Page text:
This is a glimpse into my wee greenhouse – I’ve tried growing these beans outside – but the season simply isn’t long enough.  Thought I’d have a go at putting them into the greenhouse – and luckily – they shade the lettuces, which I usually plant outside, but didn’t this year for lack of room.


Tomatoes – all Romas, in the greenhouse.

I have a few plants outside, but always have better success in the warmth of the greenhouse.


Potato Patch

This is the only thing I will plant in the ground – actually, I plant them in used up wasted goat hay.  Sometimes we till it in, sometimes not – basically I toss them on the hay, cover with some more hay, water on occasion and voila!  Again, I plant close, which is a pain when I have to fork hay in for hilling, but easy to avoid weeds.  I generally don’t panic over weeds in the potato patch – grass I’ll pull out, but pigweed or nettles generally get to stay around – good for the soil, edible anyway, and if they start to take over I simply pull some and toss it to the pigs.  There are five varieties in there – (sorry, not good on the technical names) – purple, Yukon Gold, Russet, Red Norland, and pink fingerling.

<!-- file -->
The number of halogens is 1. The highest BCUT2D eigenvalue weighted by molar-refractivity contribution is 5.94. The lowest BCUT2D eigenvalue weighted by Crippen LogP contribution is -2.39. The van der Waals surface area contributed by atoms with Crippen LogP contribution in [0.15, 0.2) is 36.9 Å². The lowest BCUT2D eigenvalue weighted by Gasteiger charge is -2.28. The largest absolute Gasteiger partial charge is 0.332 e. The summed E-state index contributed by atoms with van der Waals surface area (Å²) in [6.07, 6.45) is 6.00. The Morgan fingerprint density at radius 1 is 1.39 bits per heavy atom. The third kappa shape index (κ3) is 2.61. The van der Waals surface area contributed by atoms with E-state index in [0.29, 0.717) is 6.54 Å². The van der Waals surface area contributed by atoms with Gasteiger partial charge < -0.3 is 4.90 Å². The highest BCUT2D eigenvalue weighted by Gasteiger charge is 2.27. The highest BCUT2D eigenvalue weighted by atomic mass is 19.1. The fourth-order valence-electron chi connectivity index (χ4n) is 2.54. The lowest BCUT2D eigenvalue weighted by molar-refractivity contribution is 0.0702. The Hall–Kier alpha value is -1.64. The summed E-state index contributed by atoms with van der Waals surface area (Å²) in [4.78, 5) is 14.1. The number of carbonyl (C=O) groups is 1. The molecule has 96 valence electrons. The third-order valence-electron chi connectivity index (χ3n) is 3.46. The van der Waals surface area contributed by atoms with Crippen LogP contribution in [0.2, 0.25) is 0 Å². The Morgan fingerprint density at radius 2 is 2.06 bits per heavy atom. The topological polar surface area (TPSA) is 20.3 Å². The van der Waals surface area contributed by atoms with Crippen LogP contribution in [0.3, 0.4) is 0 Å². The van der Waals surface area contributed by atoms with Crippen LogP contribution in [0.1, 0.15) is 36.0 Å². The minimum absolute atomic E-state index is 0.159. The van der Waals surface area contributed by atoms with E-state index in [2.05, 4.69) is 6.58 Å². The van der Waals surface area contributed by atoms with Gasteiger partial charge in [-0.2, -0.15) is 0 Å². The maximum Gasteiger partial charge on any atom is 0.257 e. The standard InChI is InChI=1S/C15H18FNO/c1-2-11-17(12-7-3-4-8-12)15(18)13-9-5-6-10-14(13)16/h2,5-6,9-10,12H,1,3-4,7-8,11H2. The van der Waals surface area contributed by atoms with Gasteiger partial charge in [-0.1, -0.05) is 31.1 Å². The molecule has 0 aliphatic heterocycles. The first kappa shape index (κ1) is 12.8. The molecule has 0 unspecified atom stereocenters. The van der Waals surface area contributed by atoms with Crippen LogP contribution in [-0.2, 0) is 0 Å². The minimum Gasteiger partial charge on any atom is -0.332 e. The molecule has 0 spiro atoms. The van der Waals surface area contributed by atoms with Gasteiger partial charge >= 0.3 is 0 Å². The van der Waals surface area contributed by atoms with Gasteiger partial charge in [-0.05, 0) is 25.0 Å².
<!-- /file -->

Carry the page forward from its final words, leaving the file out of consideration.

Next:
Last, but not least – our ‘dual blade’ lawnmowers Sam and Sahra, and the calf Dilly, playing at the ‘mom I’m starving‘ game with Daisy Duke 🙂

Until next time – hope everybody is having an awesome gardening, farming, summer!